Closing event of Pixelache 2010 fest­ival. By Antti Ahonen

I.K.: You have res­id­ency pro­grams in both cit­ies. How is this going? I see it as a really inter­est­ing prac­tice, true citizen-​of-​a-​world style. Since nowadays noth­ing must be tied to one firm place, the form of res­id­ency (or organ­iz­a­tion or any­thing of the kind) is quite liquid. Any thoughts on this?

J.W.F.: We’ll always be open to res­id­en­cies for people with good ideas that fit into what we do — pro­jects that are socially focused and encour­age par­ti­cip­a­tion. This is one reason I don’t even like to say “artist” in res­id­ency because I’m not as con­cerned with people being artists as much as hav­ing good ideas — cre­at­ive prac­ti­tion­ers, in general.

We had per­mis­sion to move one of the KK Nord res­id­en­cies to Tallinn which helped spread the money, as without hav­ing a loc­a­tion in Helsinki any­more it became more costly for us to provide work­ing space for res­id­ents and organ­ise events. The other res­id­en­cies here in Tallinn are like they used to be in Helsinki — people come for a short term pro­ject, sleep on the floor, and do some­thing cool. We just had a cello player from Scotland who was here for a week devel­op­ing some work and lead­ing impro­visa­tion work­shops in both cit­ies — he had his own fund­ing to cover costs so we provided a space and our enthu­si­asm organ­ising and set­ting up events.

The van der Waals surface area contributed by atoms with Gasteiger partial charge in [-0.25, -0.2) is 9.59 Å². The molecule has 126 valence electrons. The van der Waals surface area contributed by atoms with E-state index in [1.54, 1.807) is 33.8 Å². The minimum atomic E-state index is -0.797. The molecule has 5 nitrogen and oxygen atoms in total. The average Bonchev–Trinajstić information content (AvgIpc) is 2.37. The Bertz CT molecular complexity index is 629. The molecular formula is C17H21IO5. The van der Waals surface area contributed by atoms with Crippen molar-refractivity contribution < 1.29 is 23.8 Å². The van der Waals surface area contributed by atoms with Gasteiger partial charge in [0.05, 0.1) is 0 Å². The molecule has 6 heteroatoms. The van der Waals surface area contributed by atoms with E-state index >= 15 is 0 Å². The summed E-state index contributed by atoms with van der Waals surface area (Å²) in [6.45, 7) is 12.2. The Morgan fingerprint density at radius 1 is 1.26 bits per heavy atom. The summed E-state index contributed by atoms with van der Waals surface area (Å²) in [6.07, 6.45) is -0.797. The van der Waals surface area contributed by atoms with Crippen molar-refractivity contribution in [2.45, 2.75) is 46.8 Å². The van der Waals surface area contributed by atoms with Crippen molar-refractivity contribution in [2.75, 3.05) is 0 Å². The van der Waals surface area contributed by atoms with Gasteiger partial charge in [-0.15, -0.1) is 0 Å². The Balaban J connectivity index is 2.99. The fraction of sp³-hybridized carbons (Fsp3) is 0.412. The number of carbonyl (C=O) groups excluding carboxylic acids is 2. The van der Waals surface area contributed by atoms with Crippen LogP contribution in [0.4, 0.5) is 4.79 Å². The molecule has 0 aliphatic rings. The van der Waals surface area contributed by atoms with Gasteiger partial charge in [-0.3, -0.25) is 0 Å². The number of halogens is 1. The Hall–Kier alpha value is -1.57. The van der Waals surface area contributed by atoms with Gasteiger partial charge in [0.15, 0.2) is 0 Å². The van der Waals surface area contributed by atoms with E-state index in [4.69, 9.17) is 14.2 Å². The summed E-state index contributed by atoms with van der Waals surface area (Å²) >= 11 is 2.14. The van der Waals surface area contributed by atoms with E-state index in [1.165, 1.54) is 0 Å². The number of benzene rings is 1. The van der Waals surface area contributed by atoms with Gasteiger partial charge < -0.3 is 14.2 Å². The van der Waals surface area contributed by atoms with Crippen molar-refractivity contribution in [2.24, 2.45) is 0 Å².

Hooliganship per­form­ance, Ptarmigan Helsinki, by Antti Ahonen
Hooliganship per­form­ance, Ptarmigan Helsinki, by Antti Ahonen.

I. K. : What are your plans for the future, both about res­id­ency and organ­iz­ing events?

J.W.F.: Residencies are some­thing I’m less keen on right now. The KK Nord money was nice, but none of it helped Ptarmigan as it all just covered the costs of the res­id­ents, and it was dif­fi­cult to find people that fit into our style with the 2 month and coun­try lim­it­a­tions. I love the grass­roots res­id­ency style, but we have to be care­ful about hav­ing people stay here as it’s not legal … I’m def­in­itely open to help­ing vis­it­ing prac­ti­tion­ers as we have always been extremely internationally-​focused (some­thing that sets us really apart from the other cul­ture spaces in Tallinn, I think, also as we are run by mostly non-​natives).

Events though are the main thing — we’ve done over 180 in the two cit­ies since July 2009 when we star­ted, and the res­id­en­cies and other pro­jects are com­pletely focused around events. It’s exhaust­ing at times, espe­cially without sup­port, but we love doing it and it func­tions as an artistic prac­tice for all of us.

Performance in Ptarmigan, by Antti Ahjonen.
Concert in Ptarmigan, by Antti Ahonen.
John W. Fail

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Ilona Klimaitytė
About author:
Ilona Klimaitytė
From the very beginning, Ilona had a passion for event management, writing and a cold glass of beer. These three forces fit perfectly together with interests in postindustrial music, anthropology and weird cinema. At the moment, she is finishing her cultural history and anthropology studies and is writing thesis on the subject of industrial elec... Read further >